Cover

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Title Page, Copyright

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CONTENTS

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p. ix

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ACKNOWLEDGMENTS

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pp. xi-xvi

For a long time, I have imagined writing these acknowledgments. I have wondered what shape they would take and how I would find a way to thank the many institutions and people who have both facilitated my work and enriched my life. A refrain from Alfred Lord Tennyson’s “Ulysses” kept coming back to me: “I am a part of all that I have met.” While I have not in the official sense “met” these granting entities that have supported my work both before...

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INTRODUCTION

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pp. xvii-xxxi

Almost imperceptible but most assuredly there, a thinned wash of grayish paint with a scattering of darker dots lies across the face of the woman in the foreground of Gustave Caillebotte’s Paris Street: Rainy Day, of 1877 (Figure 1). She and her companion establish the right side of the picture plane, the rest of which is interposed by a diffusion of people who make their ways across cobblestone boulevards lined with Haussmannized...

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1. PATHOLOGIZING THE SECOND EMPIRE CITY

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pp. 34-66

The foreground of a photograph taken by the Studio of Delmaet and Durandelle sometime in 1867 or 1868, during the construction of l’avenue de l’Opéra, is filled with rubble and dust (Figure 3). This picture documents a particular moment in Paris’s pathology, a moment characterized by cultural chaos, disorder, and change. Garnier’s unfinished Opera House sits just shy of the center...

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2. MAKING UP THE SURFACE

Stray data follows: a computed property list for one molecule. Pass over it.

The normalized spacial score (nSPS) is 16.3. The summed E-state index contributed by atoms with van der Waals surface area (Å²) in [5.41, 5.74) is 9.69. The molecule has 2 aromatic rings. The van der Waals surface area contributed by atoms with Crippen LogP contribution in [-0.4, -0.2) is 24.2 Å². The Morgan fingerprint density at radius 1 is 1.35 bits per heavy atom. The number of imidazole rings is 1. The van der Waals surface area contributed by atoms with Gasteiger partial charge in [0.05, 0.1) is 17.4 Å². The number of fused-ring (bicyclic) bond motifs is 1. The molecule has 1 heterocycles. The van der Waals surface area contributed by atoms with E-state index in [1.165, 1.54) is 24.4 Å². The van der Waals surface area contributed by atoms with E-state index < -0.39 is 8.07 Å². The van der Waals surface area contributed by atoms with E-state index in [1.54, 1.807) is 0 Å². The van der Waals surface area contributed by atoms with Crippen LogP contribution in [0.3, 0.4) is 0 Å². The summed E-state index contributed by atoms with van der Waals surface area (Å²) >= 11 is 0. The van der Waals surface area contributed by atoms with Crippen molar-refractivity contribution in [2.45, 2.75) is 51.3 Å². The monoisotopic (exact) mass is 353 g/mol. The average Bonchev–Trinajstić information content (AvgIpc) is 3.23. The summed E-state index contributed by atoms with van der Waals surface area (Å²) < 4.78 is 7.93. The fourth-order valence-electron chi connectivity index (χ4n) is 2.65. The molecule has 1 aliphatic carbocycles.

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pp. 67-94

Not only was the late nineteenth-century French face connected to a discourse of urban pathology and visual inhibition, but also it was a locus of attention for both textual and visual explorations of aging and ideals of beauty. The face could register a woman’s age more readily than could her body, which would have been corseted, clothed, hidden, smoothed over, and perfected.1 Photographs...

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3. UNMASKING MANET'S MORISOT, OR VEILING SUBJECTIVITY

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pp. 95-126

As I argued in chapter 2, the postulates of fashion and cosmetics in late nineteenth-century Parisian culture conspired to fabricate an ideal bourgeois face, a face that foregrounded its surface as simultaneously smooth and highly artificial. Covered by the thinnest layer of rice powder and topped off with a veil, this face could appear to be ageless, even, and regular, not lined and variable. The creation of the impression of youth...

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4. THE OTHER SIDE OF THE VEIL

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pp. 127-174

My focus thus far has been on the French veil and its specific relationship to various social, historical, and cultural formations in Paris during the Second Empire and into the beginning of the Third Republic. The veil— as object, metaphor, and visual representation—signified the complexity of the position of the proper woman within the urban and, in the case of Manet’s representations...

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EPILOGUE

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pp. 175-179

The veil did not, of course, cease to be fashionable after 1889. Indeed, its popularity continued well into the midtwentieth century in Europe and America. Fashion photography of the 1950s was especially attracted to the veil, for it was already deeply invested in notions of high style and an ideal of feminine beauty. For example, the photographer Irving Penn often depicted models wearing veils when he or the designer...

NOTES

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pp. 180-205

BIBLIOGRAPHY

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pp. 206-233

INDEX

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pp. 234-249